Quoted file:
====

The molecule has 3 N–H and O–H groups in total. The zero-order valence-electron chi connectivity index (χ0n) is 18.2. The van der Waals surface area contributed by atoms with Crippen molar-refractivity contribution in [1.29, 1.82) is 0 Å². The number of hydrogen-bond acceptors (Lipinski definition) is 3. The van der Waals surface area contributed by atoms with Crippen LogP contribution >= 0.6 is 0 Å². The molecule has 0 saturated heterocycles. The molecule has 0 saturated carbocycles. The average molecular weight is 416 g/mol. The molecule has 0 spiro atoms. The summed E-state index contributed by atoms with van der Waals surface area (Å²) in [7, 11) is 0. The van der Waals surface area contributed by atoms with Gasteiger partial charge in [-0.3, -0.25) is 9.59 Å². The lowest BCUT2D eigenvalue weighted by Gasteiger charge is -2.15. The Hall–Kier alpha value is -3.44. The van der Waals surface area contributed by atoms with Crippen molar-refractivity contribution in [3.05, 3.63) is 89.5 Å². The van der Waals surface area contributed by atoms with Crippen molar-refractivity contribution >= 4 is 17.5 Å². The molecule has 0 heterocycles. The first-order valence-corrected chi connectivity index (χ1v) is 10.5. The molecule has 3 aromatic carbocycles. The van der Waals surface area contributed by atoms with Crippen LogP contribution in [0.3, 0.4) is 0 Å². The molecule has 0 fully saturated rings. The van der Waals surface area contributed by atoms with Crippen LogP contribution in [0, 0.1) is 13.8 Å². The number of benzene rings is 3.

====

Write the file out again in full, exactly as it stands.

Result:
The molecule has 3 N–H and O–H groups in total. The zero-order valence-electron chi connectivity index (χ0n) is 18.2. The van der Waals surface area contributed by atoms with Crippen molar-refractivity contribution in [1.29, 1.82) is 0 Å². The number of hydrogen-bond acceptors (Lipinski definition) is 3. The van der Waals surface area contributed by atoms with Crippen LogP contribution >= 0.6 is 0 Å². The molecule has 0 saturated heterocycles. The molecule has 0 saturated carbocycles. The average molecular weight is 416 g/mol. The molecule has 0 spiro atoms. The summed E-state index contributed by atoms with van der Waals surface area (Å²) in [7, 11) is 0. The van der Waals surface area contributed by atoms with Gasteiger partial charge in [-0.3, -0.25) is 9.59 Å². The lowest BCUT2D eigenvalue weighted by Gasteiger charge is -2.15. The Hall–Kier alpha value is -3.44. The van der Waals surface area contributed by atoms with Crippen molar-refractivity contribution in [3.05, 3.63) is 89.5 Å². The van der Waals surface area contributed by atoms with Crippen molar-refractivity contribution >= 4 is 17.5 Å². The molecule has 0 heterocycles. The first-order valence-corrected chi connectivity index (χ1v) is 10.5. The molecule has 3 aromatic carbocycles. The van der Waals surface area contributed by atoms with Crippen LogP contribution in [0.3, 0.4) is 0 Å². The molecule has 0 fully saturated rings. The van der Waals surface area contributed by atoms with Crippen LogP contribution in [0, 0.1) is 13.8 Å². The number of benzene rings is 3.